When I went to the kitchen this morning, I plugged in the little trees and stopped to see the vintage scale in the foreground.  This was the scale used in my grandfather's grocery store.  On top was the old granite food container that grandma one used.  With the trees lit, I envisioned her making one of her many types of Christmas cookies.  She was always willing to let one of the grandkids help on those days.  Now that is a beautiful Christmas memory.

Wednesday, December 14, 2011

The Grocery Bag library table

This is the tale about a lonesome table lying in an Ohio flea market booth.  While visiting in Ohio, we came upon a local flea market.  Once inside, we were hunting the booths until I came upon the top of what looked like a library table.  I inquired about the piece and the booth owner directed me to two brown paper grocery bags  full of remaining parts for the table.  I asked him if all the parts were all  there and he told me that he thought so, but it was a gamble.  I wish that I had taken a picture then of the bags.  Not feeling very confident about the piece and wondering if she could survive surgery and be remade whole once again, I asked about a price.  $32.00 was his answer. " I'll take it!"

Once home, the operation of putting the base and legs together was  a challenge.  The legs were assembled like a puzzle.  Thanks to my awesome husband, the job was completed. I don't believe I would have had the patience.  This is the pre-paint job.

The hard part was done.  Now it was on to the priming and painting.
Finally, all that was needed was a bit of bling.  The crystal drawer handle finished the table off.

This humble piece now is one of my most favorite pieces.  Life out of a grocery bag...Isn't she a beauty?

Monday, December 12, 2011

Tarnished silver and burlap

Instead of going with traditional colors this year, I chose the tarnished silver and burlap route.

I found a tutorial for a burlap runner on a blog and was curious to see if it was as easy as explained.  I used utility burlap instead of normal burlap.  The utility burlap is a bit rougher.   I would not recommend using this type of burlap.   The stitches were hard to catch because of the looser weave. Once completed, it worked out and doesn't look too shabby.

It is hard for me not to get out my silver polish to clean all my goodwill, close out sale or estate sale silver. I really didn't mind all the polishing. In the end, it  goes well with the rough burlap and saves lots of time.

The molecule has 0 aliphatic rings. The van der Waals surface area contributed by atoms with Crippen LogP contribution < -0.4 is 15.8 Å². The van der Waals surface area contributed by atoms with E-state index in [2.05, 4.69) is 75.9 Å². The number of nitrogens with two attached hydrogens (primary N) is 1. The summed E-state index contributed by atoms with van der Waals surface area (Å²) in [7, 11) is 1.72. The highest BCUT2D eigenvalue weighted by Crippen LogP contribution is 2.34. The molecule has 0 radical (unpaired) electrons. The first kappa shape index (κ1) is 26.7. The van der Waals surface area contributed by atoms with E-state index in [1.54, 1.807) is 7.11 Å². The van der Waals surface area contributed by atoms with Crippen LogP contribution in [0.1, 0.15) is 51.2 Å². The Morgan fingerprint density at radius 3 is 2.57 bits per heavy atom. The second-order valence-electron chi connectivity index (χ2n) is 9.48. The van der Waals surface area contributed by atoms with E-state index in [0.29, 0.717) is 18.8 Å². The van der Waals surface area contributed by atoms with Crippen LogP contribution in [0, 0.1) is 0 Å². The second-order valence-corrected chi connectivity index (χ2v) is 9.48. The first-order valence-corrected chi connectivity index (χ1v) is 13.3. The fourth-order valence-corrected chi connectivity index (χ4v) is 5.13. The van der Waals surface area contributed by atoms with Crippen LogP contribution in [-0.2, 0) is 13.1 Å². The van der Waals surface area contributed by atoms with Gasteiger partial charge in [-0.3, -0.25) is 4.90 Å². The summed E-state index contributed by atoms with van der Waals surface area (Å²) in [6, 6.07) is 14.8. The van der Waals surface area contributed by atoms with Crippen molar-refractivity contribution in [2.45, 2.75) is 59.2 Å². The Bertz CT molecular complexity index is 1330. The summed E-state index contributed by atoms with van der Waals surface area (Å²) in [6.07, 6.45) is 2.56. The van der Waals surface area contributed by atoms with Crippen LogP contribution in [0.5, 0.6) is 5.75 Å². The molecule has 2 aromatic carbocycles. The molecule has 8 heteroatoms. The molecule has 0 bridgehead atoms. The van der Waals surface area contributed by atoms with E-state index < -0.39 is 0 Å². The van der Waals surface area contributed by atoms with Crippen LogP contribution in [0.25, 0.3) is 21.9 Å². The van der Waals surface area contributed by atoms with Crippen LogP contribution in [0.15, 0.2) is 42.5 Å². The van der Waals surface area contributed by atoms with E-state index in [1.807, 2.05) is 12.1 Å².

Saturday, December 10, 2011

Close up on the tree drawer/stand and then some...

I found this close up picture of the tree stand.
You can find the decorative wood pieces just about anywhere.  I found this one at an estate sale under a couple dollars.

Ordinary items are so easy to swap out for the holidays.  These 3 suitcases are used all around the house during the year.  I loved their gently worn surfaces.  I have even used them as birthday present containers. 

Thursday, December 8, 2011

The Birth of the Christmas tree base

I need to give you a bit of background on this next project.  About five years ago, living in the DC area, there was a fabulous dump.  This dump had a special shed for used items 'too good to be thrown away'.  I would take a weekly drive out to this facility to see what I could find.  You could only stay and pick out items for 20 minutes at a time.  People would drop their junk off and minutes later, a junker, or me, would gladly take it off their hands.

One day I picked up an old buffet that had been left outdoors.  It was pitiful, but I knew that it had some life still in it.  I drug it into the van and brought it home.  I left it out in the garage for weeks, because  I couldn't envision any project.  Finally, I decided that out of the whole piece, only one drawer was salvagable, but it was  going to be a spectacular piece.  Plans began.
The family loves to put their feet up while watching movies.  This drawer was long enough to fit all of our feet.

This piece has been   very significant in our house.  When Christmas came along, we found another use for it.  This really accentuated the tall ceilings.
However, this year our ceilings aren't so high, hence off with the legs. 

I have become quite fond of the little drawer that could.

Wednesday, December 7, 2011

A simplified advent wreath

Amongst all the unpacking of boxes, I had misplaced the advent wreath that my Dad made for me years ago.  It was just a simple piece of wood, with 4-1 inch circles cut into  the base.  I knew that I had to figure something out quickly, so I went to the china cabinet and pulled two sets of glass candle holders and grouped them together, added the candles and it worked.   Simple and suits the purpose.

Of course, I found the advent base after we had used the candle holders.

Tuesday, December 6, 2011

Dens gens creatifs

I want to thank Susan for giving me that little push to start my blog.  I wouldn't be here without her.

I wanted to come up with a blog name that would better describe my hobby, so Dens gens creatifs- the creative person- was born.

My house is filled with mostly furniture acquired through junkyards, estate or flea market sales or my neighbor's garbage.  This was born out of neccesity since  I purchased my first house and couldn't afford furniture.  This hobby has been my therapy for some 30 years.  I will start by posting a lot of before and after projects that I have finished.  I couldn't do this without the support of my fabulous husband, who sees my vision and helps me work through the rough patches. 

Here is a mirror that I bought at a neighborhood garage sale for $3.00.  It was missing chunks of the intricate molding.

I used spackling compound and built up the filligree and finished by silver leafing the entire surface. It looked too shiny so I covered it with a black wash to tone it down.

                               Please ignore the lamp cord.  Not too shabby for a $3.00 investment.